|A man stands in front of electoral posters of Venezuelan President Hugo Chavez in Caracas, Venezuela, on Oct. 6, 2012. Venezuelans will cast their ballots Sunday in a presidential election that pits incumbent President Hugo Chavez against opposition candidate Henrique Capriles. (Xinhua/Guillermo Arias)
CARACAS, Oct. 5 (Xinhua) -- Venezuelans will cast their ballots Sunday in a presidential election that pits incumbent President Hugo Chavez against opposition candidate Henrique Capriles, an energetic former state governor.
Polls published recently gave Chavez, who came to power nearly 14 years ago, 47.3 percent of voting intentions and a 10-point lead over Capriles, a result that has not altered much over the past eight months of campaign. Four other candidates in the race are not likely to make any impact.
The winner in the first-past-the-post single-round race will be Venezuela's president for six years beginning in January 2013.
Chavez remains popular among the country's lower income groups, who are suspicious of the 40-year-old Capriles' apparently privileged upbringing. The opposition candidate's family, which has close links for generations with U.S. food company Nabisco, founded the firm's local unit in Venezuela.
Chavez's supporters have tried to paint the election as a choice between a bourgeois indebted to the U.S. and the incumbent's own "21st century socialism" brand of increased nationalization and rights for the poor.
Meanwhile, Capriles has also sought to convince Venezuela's poorer voters that he will administer programs developed under Chavez more effectively.
"I am going to give you the deeds to your property," he told the audience at a rally last Sunday in Caracas marking the end of his campaign, adding a state that ran a housing program for the poor did not provide them with any legal document.
However, Chavez mocked his rival's remarks as a false posture in his weekly radio and television broadcasts, describing Capriles as a "rich kid posing as a barrio boy."
Capriles' own allies have also indicated that programs for the poor could face problems.
David de Lima, a member of Capriles' Democratic Unity Roundtable (MUD) coalition and a former governor of Anzoategui, said the housing program was a "great drain on the state."
Furthermore, MUD documents leaked to media last month reported plans for subsidy cuts to food programs and a price rise for public transport three times a year.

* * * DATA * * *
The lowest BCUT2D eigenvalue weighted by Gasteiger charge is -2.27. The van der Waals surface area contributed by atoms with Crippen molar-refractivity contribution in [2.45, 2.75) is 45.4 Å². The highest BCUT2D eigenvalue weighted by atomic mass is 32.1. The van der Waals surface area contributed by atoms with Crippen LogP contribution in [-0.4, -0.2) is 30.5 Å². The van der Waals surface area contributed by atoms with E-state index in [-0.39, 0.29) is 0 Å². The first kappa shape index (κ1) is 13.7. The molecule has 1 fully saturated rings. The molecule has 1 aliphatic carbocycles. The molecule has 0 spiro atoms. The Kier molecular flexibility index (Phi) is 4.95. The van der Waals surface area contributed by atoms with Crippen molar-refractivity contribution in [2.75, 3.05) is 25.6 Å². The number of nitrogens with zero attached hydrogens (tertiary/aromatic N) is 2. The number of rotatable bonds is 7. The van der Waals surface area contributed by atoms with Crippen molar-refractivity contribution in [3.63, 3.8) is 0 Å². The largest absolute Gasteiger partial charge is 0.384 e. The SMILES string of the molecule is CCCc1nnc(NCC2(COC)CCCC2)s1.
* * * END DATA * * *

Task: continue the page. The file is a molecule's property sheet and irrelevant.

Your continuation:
In his campaign, Chavez has redoubled his promises to the poor. At his final rally in Caracas, he said he would put in place programs to eliminate homelessness within 10 years, adding that Venezuela would top other countries in the region in education and health within his next presidential term.
By contrast, Capriles has focused on Venezuela's foreign affairs, promising a major shift in the country's foreign policy if elected, including canceling arms purchases from Russia and distancing Venezuela from Iran and Belarus.
"How have relations with Iran and Belarus benefited Venezuela? We are interested in countries that have democracies, that respect human rights, that we have an affinity with. What affinity do we have with Iran?" he said during a brief interview with Britain's Guardian newspaper.
Analysts say Chavez may again carry the day, but questions are growing about his future.
The president, 58, spent most of his last six-year term fighting cancer. Both opponents and supporters wonder about the fate of the nation should the disease return.
Capriles has proved himself Chavez's most popular challenger and may convince Venezuela's opposition, which has been racked by infighting for most of Chavez's time, analysts say.
Betting against Chavez, however, has proved unwise in the past. He survived an attempted coup in 2002 and a recall referendum in 2004, and went on to win the general election in 2006.
At a time when most presidents in the region are fading in popularity, he remains head and shoulders above all other Latin American leaders thanks to his high prestige among Venezuelans, analysts say.